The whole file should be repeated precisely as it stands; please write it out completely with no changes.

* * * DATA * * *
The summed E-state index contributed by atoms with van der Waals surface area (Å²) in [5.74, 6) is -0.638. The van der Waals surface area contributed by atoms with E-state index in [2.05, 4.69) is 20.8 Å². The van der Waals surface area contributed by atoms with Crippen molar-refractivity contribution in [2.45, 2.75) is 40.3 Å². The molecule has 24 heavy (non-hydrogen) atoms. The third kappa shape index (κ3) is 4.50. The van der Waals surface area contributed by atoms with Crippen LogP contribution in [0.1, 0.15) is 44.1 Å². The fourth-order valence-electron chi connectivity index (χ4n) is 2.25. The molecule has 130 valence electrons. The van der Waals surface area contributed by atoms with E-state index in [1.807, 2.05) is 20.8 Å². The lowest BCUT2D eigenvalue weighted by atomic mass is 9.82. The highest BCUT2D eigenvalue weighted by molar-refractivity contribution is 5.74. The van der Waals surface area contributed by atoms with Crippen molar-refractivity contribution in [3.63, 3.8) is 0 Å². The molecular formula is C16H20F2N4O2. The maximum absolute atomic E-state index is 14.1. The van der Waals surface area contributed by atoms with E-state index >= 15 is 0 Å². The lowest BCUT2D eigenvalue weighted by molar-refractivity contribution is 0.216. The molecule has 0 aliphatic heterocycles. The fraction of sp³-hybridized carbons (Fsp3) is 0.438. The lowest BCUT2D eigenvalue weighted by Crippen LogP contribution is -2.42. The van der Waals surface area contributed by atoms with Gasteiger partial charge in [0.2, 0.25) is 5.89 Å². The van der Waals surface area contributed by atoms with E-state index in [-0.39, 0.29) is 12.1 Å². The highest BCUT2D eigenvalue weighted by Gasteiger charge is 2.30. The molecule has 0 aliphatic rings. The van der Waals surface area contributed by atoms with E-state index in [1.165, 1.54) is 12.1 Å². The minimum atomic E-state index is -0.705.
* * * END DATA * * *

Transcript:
The summed E-state index contributed by atoms with van der Waals surface area (Å²) in [5.74, 6) is -0.638. The van der Waals surface area contributed by atoms with E-state index in [2.05, 4.69) is 20.8 Å². The van der Waals surface area contributed by atoms with Crippen molar-refractivity contribution in [2.45, 2.75) is 40.3 Å². The molecule has 24 heavy (non-hydrogen) atoms. The third kappa shape index (κ3) is 4.50. The van der Waals surface area contributed by atoms with Crippen LogP contribution in [0.1, 0.15) is 44.1 Å². The fourth-order valence-electron chi connectivity index (χ4n) is 2.25. The molecule has 130 valence electrons. The van der Waals surface area contributed by atoms with E-state index in [1.807, 2.05) is 20.8 Å². The lowest BCUT2D eigenvalue weighted by atomic mass is 9.82. The highest BCUT2D eigenvalue weighted by molar-refractivity contribution is 5.74. The van der Waals surface area contributed by atoms with Crippen molar-refractivity contribution in [3.63, 3.8) is 0 Å². The molecular formula is C16H20F2N4O2. The maximum absolute atomic E-state index is 14.1. The van der Waals surface area contributed by atoms with E-state index >= 15 is 0 Å². The lowest BCUT2D eigenvalue weighted by molar-refractivity contribution is 0.216. The molecule has 0 aliphatic heterocycles. The fraction of sp³-hybridized carbons (Fsp3) is 0.438. The lowest BCUT2D eigenvalue weighted by Crippen LogP contribution is -2.42. The van der Waals surface area contributed by atoms with Gasteiger partial charge in [0.2, 0.25) is 5.89 Å². The van der Waals surface area contributed by atoms with E-state index in [-0.39, 0.29) is 12.1 Å². The highest BCUT2D eigenvalue weighted by Gasteiger charge is 2.30. The molecule has 0 aliphatic rings. The van der Waals surface area contributed by atoms with E-state index in [1.165, 1.54) is 12.1 Å². The minimum atomic E-state index is -0.705.